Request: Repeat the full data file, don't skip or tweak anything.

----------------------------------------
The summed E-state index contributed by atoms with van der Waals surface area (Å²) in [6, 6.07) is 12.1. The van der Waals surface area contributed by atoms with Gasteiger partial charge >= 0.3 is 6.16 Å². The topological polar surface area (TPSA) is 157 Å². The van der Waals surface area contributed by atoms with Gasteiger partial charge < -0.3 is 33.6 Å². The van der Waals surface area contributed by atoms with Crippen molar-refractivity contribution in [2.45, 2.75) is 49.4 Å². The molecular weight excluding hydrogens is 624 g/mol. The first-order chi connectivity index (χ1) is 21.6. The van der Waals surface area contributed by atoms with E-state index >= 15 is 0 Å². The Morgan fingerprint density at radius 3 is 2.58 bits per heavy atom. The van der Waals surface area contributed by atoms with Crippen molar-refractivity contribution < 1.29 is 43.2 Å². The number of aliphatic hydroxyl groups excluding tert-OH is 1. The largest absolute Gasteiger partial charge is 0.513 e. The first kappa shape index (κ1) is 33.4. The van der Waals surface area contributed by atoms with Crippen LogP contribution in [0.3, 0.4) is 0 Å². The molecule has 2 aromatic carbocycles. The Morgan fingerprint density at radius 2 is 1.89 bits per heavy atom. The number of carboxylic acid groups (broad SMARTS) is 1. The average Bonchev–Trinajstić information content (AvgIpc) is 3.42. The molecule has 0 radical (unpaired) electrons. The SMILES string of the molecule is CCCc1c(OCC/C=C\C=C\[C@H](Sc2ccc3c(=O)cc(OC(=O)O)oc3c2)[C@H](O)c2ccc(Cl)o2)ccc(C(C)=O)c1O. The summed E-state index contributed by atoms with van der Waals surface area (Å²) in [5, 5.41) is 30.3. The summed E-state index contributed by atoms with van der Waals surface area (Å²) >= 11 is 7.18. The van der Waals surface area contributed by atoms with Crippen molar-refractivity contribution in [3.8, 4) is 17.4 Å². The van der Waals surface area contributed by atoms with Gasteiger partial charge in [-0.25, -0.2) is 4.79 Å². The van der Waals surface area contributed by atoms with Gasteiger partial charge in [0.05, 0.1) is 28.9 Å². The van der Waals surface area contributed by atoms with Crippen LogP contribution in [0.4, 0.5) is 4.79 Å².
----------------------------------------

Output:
The summed E-state index contributed by atoms with van der Waals surface area (Å²) in [6, 6.07) is 12.1. The van der Waals surface area contributed by atoms with Gasteiger partial charge >= 0.3 is 6.16 Å². The topological polar surface area (TPSA) is 157 Å². The van der Waals surface area contributed by atoms with Gasteiger partial charge < -0.3 is 33.6 Å². The van der Waals surface area contributed by atoms with Crippen molar-refractivity contribution in [2.45, 2.75) is 49.4 Å². The molecular weight excluding hydrogens is 624 g/mol. The first-order chi connectivity index (χ1) is 21.6. The van der Waals surface area contributed by atoms with E-state index >= 15 is 0 Å². The Morgan fingerprint density at radius 3 is 2.58 bits per heavy atom. The van der Waals surface area contributed by atoms with Crippen molar-refractivity contribution < 1.29 is 43.2 Å². The number of aliphatic hydroxyl groups excluding tert-OH is 1. The largest absolute Gasteiger partial charge is 0.513 e. The first kappa shape index (κ1) is 33.4. The van der Waals surface area contributed by atoms with Crippen LogP contribution in [0.3, 0.4) is 0 Å². The molecule has 2 aromatic carbocycles. The Morgan fingerprint density at radius 2 is 1.89 bits per heavy atom. The number of carboxylic acid groups (broad SMARTS) is 1. The average Bonchev–Trinajstić information content (AvgIpc) is 3.42. The molecule has 0 radical (unpaired) electrons. The SMILES string of the molecule is CCCc1c(OCC/C=C\C=C\[C@H](Sc2ccc3c(=O)cc(OC(=O)O)oc3c2)[C@H](O)c2ccc(Cl)o2)ccc(C(C)=O)c1O. The summed E-state index contributed by atoms with van der Waals surface area (Å²) in [5, 5.41) is 30.3. The summed E-state index contributed by atoms with van der Waals surface area (Å²) >= 11 is 7.18. The van der Waals surface area contributed by atoms with Crippen molar-refractivity contribution in [3.8, 4) is 17.4 Å². The van der Waals surface area contributed by atoms with Gasteiger partial charge in [-0.25, -0.2) is 4.79 Å². The van der Waals surface area contributed by atoms with Gasteiger partial charge in [0.05, 0.1) is 28.9 Å². The van der Waals surface area contributed by atoms with Crippen LogP contribution in [0.4, 0.5) is 4.79 Å².